Society for Endocrinology - a world-leading authority on hormones


Issue 140 Summer 2021

Endocrinologist > Summer 2021 > Opinion


Trade-off – but all is not lost

'HOTSPUR' | Opinion



I started with good intentions. I wanted to be a doctor: someone who could make people better or, at least, prevent them getting worse.

It was 3 years of clinical training before I qualified in medicine, followed by several standard junior hospital posts over 4 years. I now felt confident that I could take a medical history, perform a general medical examination, postulate a reasonable differential diagnosis, and suggest some of the more pertinent investigations. I had also chosen to pursue a career in hospital medicine rather than general practice. I was proud that I had acquired and developed my clinical skills and, at this point, made the crucial decision to specialise in endocrinology.

I entered the specialty as a research fellow and progressed to become a consultant. Henceforth there was a trade-off. As fast as I learnt about endocrinology, my general medical skills atrophied. It was inevitable and predictable; there were no more attempts to listen to or interpret heart murmurs, whispering pectoriloquy disappeared soundlessly, and rectal examination remained left behind forever. The path was inexorable. Stethoscope now gathering dust, my sole companion in the clinic was my orchidometer.

Over the subsequent 30 years, I remained research-active, associated with an even greater focus on one gland, the pituitary, as opposed to the whole endocrine system. If truth be told, I now even had a favourite hormone. In fairness, it could have been worse, my interests might have been reduced to a sub-unit rather than a whole hormone. The process of deskilling over this time period was relentless; I was aware of the loss of my general medical skills, and a little sad at being confined to so narrow a field as the actions of a single hormone.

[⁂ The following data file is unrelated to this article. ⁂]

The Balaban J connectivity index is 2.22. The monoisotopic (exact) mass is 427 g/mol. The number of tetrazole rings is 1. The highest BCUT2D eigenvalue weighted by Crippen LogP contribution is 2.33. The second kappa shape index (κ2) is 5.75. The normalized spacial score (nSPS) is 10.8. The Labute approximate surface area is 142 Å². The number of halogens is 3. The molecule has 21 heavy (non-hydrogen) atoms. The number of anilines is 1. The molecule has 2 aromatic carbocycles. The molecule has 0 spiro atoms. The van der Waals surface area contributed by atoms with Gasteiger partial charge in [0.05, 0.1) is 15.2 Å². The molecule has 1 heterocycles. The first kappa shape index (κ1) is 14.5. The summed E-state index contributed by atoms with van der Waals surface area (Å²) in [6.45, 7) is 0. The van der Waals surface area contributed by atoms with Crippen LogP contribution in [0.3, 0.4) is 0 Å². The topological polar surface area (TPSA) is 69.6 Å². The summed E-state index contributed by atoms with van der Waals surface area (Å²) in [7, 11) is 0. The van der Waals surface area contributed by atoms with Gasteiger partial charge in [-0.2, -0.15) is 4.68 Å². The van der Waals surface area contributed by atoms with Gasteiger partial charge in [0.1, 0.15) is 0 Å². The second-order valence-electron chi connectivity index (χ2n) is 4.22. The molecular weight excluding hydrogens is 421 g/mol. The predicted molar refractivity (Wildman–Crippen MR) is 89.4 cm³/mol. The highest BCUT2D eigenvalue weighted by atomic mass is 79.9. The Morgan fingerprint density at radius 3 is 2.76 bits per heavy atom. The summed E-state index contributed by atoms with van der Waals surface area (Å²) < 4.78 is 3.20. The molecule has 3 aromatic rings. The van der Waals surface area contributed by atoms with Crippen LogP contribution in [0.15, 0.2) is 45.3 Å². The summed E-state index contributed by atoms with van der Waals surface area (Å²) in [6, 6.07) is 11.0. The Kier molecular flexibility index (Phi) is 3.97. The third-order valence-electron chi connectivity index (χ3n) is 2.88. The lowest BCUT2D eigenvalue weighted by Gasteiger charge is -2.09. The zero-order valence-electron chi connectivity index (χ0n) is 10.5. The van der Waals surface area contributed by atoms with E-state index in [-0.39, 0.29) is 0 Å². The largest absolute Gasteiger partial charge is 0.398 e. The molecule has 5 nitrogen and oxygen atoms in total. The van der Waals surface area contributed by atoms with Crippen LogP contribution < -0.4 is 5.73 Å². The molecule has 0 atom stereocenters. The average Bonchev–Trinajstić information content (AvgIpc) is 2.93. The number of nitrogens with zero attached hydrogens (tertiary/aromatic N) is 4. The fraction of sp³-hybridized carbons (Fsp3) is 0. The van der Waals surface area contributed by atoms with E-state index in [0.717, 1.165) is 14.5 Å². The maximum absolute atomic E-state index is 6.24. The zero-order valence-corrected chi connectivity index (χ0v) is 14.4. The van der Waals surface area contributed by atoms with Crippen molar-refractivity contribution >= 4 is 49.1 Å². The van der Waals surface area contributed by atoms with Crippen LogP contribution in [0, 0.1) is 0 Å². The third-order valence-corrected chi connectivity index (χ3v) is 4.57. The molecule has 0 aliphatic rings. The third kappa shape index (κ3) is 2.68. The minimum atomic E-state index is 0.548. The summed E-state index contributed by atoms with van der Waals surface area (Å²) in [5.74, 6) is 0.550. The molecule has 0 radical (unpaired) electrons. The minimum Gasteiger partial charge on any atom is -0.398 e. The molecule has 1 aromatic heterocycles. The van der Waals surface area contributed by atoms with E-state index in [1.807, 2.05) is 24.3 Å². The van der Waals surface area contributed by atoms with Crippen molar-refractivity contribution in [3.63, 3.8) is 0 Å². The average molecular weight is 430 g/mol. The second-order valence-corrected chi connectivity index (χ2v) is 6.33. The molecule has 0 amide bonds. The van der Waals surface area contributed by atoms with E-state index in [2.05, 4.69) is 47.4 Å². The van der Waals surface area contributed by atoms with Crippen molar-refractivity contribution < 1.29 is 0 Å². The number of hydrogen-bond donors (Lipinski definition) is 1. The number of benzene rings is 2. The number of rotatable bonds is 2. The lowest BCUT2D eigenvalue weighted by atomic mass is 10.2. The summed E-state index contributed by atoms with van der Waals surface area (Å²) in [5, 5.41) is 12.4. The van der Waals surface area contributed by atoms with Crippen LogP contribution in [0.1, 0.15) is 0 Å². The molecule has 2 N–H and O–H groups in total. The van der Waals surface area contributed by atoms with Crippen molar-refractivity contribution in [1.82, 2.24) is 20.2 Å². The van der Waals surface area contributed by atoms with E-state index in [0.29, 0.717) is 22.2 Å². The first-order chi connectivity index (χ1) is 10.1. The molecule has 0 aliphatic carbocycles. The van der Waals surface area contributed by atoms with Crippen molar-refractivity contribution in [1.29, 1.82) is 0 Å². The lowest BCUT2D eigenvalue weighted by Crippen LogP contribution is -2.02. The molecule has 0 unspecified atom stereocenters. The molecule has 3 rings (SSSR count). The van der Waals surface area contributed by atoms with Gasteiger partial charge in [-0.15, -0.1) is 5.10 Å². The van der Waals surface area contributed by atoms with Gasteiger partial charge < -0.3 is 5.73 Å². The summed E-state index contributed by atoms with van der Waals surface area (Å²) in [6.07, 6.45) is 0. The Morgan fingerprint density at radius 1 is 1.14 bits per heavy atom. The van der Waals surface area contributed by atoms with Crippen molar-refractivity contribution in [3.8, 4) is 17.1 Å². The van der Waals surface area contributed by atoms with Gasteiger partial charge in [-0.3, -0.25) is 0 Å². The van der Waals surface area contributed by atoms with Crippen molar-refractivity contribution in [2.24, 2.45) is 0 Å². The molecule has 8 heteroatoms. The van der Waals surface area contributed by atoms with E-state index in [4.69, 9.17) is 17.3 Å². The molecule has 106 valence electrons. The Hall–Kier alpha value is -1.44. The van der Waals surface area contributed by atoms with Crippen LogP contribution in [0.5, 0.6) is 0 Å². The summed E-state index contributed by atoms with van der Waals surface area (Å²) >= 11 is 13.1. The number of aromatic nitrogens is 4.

Salvation and greater self-respect came from an unlikely source. In retirement I had discovered the existence of ResearchGate, a commercial social networking site for scientists and researchers. I soon realised that it knows an enormous amount, if not everything, about my own research publication history and that of everyone else. In any one week it tells me how many citations or reads of my research publications have occurred, and whether or not the reads are in Bolivia, USA, Japan or anywhere.

What really appealed to me about ResearchGate, however, was the ‘Jobs you may be interested in’ section. After all, ResearchGate knows all my research publication history (even down to book reviews written 30 years ago) and yet, currently, it recommends that I consider applying for a post in CNS/psychiatry, or inflammation, or as group leader in translocation of complex macromolecules across the intestinal epithelial barrier, or translational cardiology, or lung therapeutics, or gynaecology, or microbiome dynamics, or translational kidney physiology, or, even, plant metabolism. What an all-rounder ResearchGate considers me to be!

OK, none of these posts require my whispering pectoriloquy detection gene to be reawakened but, with the support of ResearchGate, no longer do I consider myself a one-trick pony. In a time of crisis, ResearchGate has been good for my mental health.

‘HOTSPUR’




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